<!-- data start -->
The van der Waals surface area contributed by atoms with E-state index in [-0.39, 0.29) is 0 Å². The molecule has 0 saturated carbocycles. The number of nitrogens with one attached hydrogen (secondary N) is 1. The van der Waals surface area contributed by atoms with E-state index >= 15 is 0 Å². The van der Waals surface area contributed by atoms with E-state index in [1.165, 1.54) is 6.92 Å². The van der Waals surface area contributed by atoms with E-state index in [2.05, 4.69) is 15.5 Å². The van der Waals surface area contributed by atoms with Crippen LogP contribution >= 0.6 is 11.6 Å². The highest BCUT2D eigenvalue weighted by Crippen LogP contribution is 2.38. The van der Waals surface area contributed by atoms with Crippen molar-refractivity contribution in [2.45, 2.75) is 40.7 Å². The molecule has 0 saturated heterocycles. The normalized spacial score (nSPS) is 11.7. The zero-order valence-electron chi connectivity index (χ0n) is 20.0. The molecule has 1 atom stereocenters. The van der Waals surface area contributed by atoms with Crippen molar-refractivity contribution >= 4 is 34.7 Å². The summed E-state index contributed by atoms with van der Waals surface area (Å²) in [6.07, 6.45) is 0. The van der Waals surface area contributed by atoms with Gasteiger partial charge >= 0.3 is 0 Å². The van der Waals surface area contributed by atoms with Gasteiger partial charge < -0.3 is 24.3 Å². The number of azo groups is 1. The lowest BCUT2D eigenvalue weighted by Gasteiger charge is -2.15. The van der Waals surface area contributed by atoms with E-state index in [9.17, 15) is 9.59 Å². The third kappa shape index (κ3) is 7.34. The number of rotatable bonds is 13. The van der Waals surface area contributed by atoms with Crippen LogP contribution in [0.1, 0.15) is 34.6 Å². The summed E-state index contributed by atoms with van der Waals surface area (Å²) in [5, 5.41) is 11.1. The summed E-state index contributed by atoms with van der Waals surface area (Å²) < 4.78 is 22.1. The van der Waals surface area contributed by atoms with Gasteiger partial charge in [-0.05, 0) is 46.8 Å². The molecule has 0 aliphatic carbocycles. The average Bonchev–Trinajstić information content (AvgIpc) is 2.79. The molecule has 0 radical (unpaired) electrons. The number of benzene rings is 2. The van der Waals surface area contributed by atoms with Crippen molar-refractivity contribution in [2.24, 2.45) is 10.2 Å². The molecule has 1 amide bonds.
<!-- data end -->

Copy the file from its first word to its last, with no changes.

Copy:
The van der Waals surface area contributed by atoms with E-state index in [-0.39, 0.29) is 0 Å². The molecule has 0 saturated carbocycles. The number of nitrogens with one attached hydrogen (secondary N) is 1. The van der Waals surface area contributed by atoms with E-state index >= 15 is 0 Å². The van der Waals surface area contributed by atoms with E-state index in [1.165, 1.54) is 6.92 Å². The van der Waals surface area contributed by atoms with E-state index in [2.05, 4.69) is 15.5 Å². The van der Waals surface area contributed by atoms with Crippen LogP contribution >= 0.6 is 11.6 Å². The highest BCUT2D eigenvalue weighted by Crippen LogP contribution is 2.38. The van der Waals surface area contributed by atoms with Crippen molar-refractivity contribution in [2.45, 2.75) is 40.7 Å². The molecule has 0 saturated heterocycles. The normalized spacial score (nSPS) is 11.7. The zero-order valence-electron chi connectivity index (χ0n) is 20.0. The molecule has 1 atom stereocenters. The van der Waals surface area contributed by atoms with Crippen molar-refractivity contribution >= 4 is 34.7 Å². The summed E-state index contributed by atoms with van der Waals surface area (Å²) in [6.07, 6.45) is 0. The van der Waals surface area contributed by atoms with Gasteiger partial charge >= 0.3 is 0 Å². The van der Waals surface area contributed by atoms with Gasteiger partial charge < -0.3 is 24.3 Å². The number of azo groups is 1. The lowest BCUT2D eigenvalue weighted by Gasteiger charge is -2.15. The van der Waals surface area contributed by atoms with E-state index in [9.17, 15) is 9.59 Å². The third kappa shape index (κ3) is 7.34. The number of rotatable bonds is 13. The van der Waals surface area contributed by atoms with Crippen LogP contribution in [0.1, 0.15) is 34.6 Å². The summed E-state index contributed by atoms with van der Waals surface area (Å²) in [5, 5.41) is 11.1. The summed E-state index contributed by atoms with van der Waals surface area (Å²) < 4.78 is 22.1. The van der Waals surface area contributed by atoms with Gasteiger partial charge in [-0.05, 0) is 46.8 Å². The molecule has 0 aliphatic carbocycles. The average Bonchev–Trinajstić information content (AvgIpc) is 2.79. The molecule has 0 radical (unpaired) electrons. The number of benzene rings is 2. The van der Waals surface area contributed by atoms with Crippen molar-refractivity contribution in [2.24, 2.45) is 10.2 Å². The molecule has 1 amide bonds.